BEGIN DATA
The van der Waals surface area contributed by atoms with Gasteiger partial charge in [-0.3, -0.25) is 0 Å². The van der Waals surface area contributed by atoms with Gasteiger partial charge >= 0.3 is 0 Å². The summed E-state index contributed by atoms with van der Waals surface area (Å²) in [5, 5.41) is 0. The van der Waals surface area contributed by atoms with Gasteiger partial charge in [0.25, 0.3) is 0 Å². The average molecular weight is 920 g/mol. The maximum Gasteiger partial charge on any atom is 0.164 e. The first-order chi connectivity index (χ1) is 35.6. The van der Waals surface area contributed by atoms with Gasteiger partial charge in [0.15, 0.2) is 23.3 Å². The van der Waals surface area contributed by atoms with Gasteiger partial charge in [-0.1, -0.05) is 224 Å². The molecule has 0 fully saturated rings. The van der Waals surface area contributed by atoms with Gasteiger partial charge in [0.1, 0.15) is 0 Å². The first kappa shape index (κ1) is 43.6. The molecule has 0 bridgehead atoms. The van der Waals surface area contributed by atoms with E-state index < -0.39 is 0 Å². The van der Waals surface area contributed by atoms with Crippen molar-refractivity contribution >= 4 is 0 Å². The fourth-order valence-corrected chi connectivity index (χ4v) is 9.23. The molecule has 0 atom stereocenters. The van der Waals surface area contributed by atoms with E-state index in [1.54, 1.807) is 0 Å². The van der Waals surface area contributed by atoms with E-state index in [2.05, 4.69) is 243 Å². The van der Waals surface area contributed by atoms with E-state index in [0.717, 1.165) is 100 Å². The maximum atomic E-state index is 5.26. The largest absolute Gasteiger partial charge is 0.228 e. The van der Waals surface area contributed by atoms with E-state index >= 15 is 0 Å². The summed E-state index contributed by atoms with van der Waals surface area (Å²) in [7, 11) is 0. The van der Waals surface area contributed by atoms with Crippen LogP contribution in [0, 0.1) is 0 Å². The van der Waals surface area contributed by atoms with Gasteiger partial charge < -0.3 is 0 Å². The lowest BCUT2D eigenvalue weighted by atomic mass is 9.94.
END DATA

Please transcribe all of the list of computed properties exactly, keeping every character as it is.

The van der Waals surface area contributed by atoms with Gasteiger partial charge in [-0.3, -0.25) is 0 Å². The van der Waals surface area contributed by atoms with Gasteiger partial charge >= 0.3 is 0 Å². The summed E-state index contributed by atoms with van der Waals surface area (Å²) in [5, 5.41) is 0. The van der Waals surface area contributed by atoms with Gasteiger partial charge in [0.25, 0.3) is 0 Å². The average molecular weight is 920 g/mol. The maximum Gasteiger partial charge on any atom is 0.164 e. The first-order chi connectivity index (χ1) is 35.6. The van der Waals surface area contributed by atoms with Gasteiger partial charge in [0.15, 0.2) is 23.3 Å². The van der Waals surface area contributed by atoms with Gasteiger partial charge in [-0.1, -0.05) is 224 Å². The molecule has 0 fully saturated rings. The van der Waals surface area contributed by atoms with Gasteiger partial charge in [0.1, 0.15) is 0 Å². The first kappa shape index (κ1) is 43.6. The molecule has 0 bridgehead atoms. The van der Waals surface area contributed by atoms with E-state index < -0.39 is 0 Å². The van der Waals surface area contributed by atoms with Crippen molar-refractivity contribution >= 4 is 0 Å². The fourth-order valence-corrected chi connectivity index (χ4v) is 9.23. The molecule has 0 atom stereocenters. The van der Waals surface area contributed by atoms with E-state index in [1.54, 1.807) is 0 Å². The van der Waals surface area contributed by atoms with E-state index in [2.05, 4.69) is 243 Å². The van der Waals surface area contributed by atoms with E-state index in [0.717, 1.165) is 100 Å². The maximum atomic E-state index is 5.26. The largest absolute Gasteiger partial charge is 0.228 e. The van der Waals surface area contributed by atoms with E-state index >= 15 is 0 Å². The summed E-state index contributed by atoms with van der Waals surface area (Å²) in [7, 11) is 0. The van der Waals surface area contributed by atoms with Crippen LogP contribution in [0, 0.1) is 0 Å². The van der Waals surface area contributed by atoms with Gasteiger partial charge < -0.3 is 0 Å². The lowest BCUT2D eigenvalue weighted by atomic mass is 9.94.